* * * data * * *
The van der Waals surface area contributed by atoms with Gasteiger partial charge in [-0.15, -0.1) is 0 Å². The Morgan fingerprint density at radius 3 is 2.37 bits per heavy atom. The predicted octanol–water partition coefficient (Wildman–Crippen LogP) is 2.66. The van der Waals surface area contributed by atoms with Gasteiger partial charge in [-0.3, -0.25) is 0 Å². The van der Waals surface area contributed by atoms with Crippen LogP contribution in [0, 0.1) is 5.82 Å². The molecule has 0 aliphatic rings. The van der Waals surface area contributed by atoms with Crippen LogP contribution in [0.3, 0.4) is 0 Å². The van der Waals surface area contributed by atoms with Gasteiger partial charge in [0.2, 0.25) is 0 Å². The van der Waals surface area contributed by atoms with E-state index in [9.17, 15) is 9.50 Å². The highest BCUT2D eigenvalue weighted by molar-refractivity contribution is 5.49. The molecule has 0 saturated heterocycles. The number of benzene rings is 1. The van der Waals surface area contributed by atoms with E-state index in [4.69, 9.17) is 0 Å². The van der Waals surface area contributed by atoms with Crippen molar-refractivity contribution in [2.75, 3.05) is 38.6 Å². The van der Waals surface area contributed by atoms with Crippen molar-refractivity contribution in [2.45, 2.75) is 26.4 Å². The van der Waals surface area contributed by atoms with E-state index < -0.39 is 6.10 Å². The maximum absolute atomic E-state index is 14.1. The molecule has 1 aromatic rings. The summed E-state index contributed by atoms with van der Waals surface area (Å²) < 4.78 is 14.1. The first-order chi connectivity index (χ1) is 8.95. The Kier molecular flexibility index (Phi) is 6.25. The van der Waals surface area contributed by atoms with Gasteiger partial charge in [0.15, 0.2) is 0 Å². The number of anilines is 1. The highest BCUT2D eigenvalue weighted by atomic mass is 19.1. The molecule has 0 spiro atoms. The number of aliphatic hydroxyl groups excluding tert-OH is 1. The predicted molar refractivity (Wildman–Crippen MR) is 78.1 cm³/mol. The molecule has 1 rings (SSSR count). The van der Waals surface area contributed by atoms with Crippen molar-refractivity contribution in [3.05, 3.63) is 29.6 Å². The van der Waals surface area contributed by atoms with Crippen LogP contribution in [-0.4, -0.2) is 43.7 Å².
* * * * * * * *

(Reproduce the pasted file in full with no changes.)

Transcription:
The van der Waals surface area contributed by atoms with Gasteiger partial charge in [-0.15, -0.1) is 0 Å². The Morgan fingerprint density at radius 3 is 2.37 bits per heavy atom. The predicted octanol–water partition coefficient (Wildman–Crippen LogP) is 2.66. The van der Waals surface area contributed by atoms with Gasteiger partial charge in [-0.3, -0.25) is 0 Å². The van der Waals surface area contributed by atoms with Crippen LogP contribution in [0, 0.1) is 5.82 Å². The molecule has 0 aliphatic rings. The van der Waals surface area contributed by atoms with Crippen LogP contribution in [0.3, 0.4) is 0 Å². The van der Waals surface area contributed by atoms with Gasteiger partial charge in [0.2, 0.25) is 0 Å². The van der Waals surface area contributed by atoms with E-state index in [9.17, 15) is 9.50 Å². The highest BCUT2D eigenvalue weighted by molar-refractivity contribution is 5.49. The molecule has 0 saturated heterocycles. The number of benzene rings is 1. The van der Waals surface area contributed by atoms with E-state index in [4.69, 9.17) is 0 Å². The van der Waals surface area contributed by atoms with Crippen molar-refractivity contribution in [2.75, 3.05) is 38.6 Å². The van der Waals surface area contributed by atoms with Crippen molar-refractivity contribution in [2.45, 2.75) is 26.4 Å². The van der Waals surface area contributed by atoms with E-state index < -0.39 is 6.10 Å². The maximum absolute atomic E-state index is 14.1. The molecule has 1 aromatic rings. The summed E-state index contributed by atoms with van der Waals surface area (Å²) < 4.78 is 14.1. The first-order chi connectivity index (χ1) is 8.95. The Kier molecular flexibility index (Phi) is 6.25. The van der Waals surface area contributed by atoms with Gasteiger partial charge in [0.15, 0.2) is 0 Å². The number of anilines is 1. The highest BCUT2D eigenvalue weighted by atomic mass is 19.1. The molecule has 0 spiro atoms. The number of aliphatic hydroxyl groups excluding tert-OH is 1. The predicted molar refractivity (Wildman–Crippen MR) is 78.1 cm³/mol. The molecule has 1 rings (SSSR count). The van der Waals surface area contributed by atoms with Crippen molar-refractivity contribution in [3.05, 3.63) is 29.6 Å². The van der Waals surface area contributed by atoms with Crippen LogP contribution in [-0.4, -0.2) is 43.7 Å².